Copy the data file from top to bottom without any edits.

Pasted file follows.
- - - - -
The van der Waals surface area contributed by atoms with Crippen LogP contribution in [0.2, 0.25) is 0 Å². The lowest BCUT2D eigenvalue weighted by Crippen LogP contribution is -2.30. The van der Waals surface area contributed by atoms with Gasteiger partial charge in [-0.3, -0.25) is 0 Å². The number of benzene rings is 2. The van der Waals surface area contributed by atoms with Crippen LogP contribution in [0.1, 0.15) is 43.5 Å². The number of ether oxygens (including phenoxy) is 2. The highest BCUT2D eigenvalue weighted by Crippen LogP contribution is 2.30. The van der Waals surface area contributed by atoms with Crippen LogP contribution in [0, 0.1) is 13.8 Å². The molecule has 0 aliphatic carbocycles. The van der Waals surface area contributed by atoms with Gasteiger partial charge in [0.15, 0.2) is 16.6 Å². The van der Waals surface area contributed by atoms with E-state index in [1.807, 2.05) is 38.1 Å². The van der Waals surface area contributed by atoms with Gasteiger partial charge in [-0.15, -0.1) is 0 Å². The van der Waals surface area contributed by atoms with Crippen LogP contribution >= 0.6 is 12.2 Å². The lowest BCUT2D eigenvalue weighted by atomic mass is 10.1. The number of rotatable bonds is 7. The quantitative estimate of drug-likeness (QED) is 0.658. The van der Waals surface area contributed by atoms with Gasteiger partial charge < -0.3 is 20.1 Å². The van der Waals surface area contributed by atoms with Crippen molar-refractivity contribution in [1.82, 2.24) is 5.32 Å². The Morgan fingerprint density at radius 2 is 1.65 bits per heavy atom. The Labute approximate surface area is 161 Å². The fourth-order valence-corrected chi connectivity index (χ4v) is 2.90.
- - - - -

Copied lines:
The van der Waals surface area contributed by atoms with Crippen LogP contribution in [0.2, 0.25) is 0 Å². The lowest BCUT2D eigenvalue weighted by Crippen LogP contribution is -2.30. The van der Waals surface area contributed by atoms with Gasteiger partial charge in [-0.3, -0.25) is 0 Å². The number of benzene rings is 2. The van der Waals surface area contributed by atoms with Crippen LogP contribution in [0.1, 0.15) is 43.5 Å². The number of ether oxygens (including phenoxy) is 2. The highest BCUT2D eigenvalue weighted by Crippen LogP contribution is 2.30. The van der Waals surface area contributed by atoms with Crippen LogP contribution in [0, 0.1) is 13.8 Å². The molecule has 0 aliphatic carbocycles. The van der Waals surface area contributed by atoms with Gasteiger partial charge in [0.15, 0.2) is 16.6 Å². The van der Waals surface area contributed by atoms with E-state index in [1.807, 2.05) is 38.1 Å². The van der Waals surface area contributed by atoms with Gasteiger partial charge in [-0.15, -0.1) is 0 Å². The van der Waals surface area contributed by atoms with Crippen LogP contribution >= 0.6 is 12.2 Å². The lowest BCUT2D eigenvalue weighted by atomic mass is 10.1. The number of rotatable bonds is 7. The quantitative estimate of drug-likeness (QED) is 0.658. The van der Waals surface area contributed by atoms with Gasteiger partial charge < -0.3 is 20.1 Å². The van der Waals surface area contributed by atoms with Crippen molar-refractivity contribution in [1.82, 2.24) is 5.32 Å². The Morgan fingerprint density at radius 2 is 1.65 bits per heavy atom. The Labute approximate surface area is 161 Å². The fourth-order valence-corrected chi connectivity index (χ4v) is 2.90.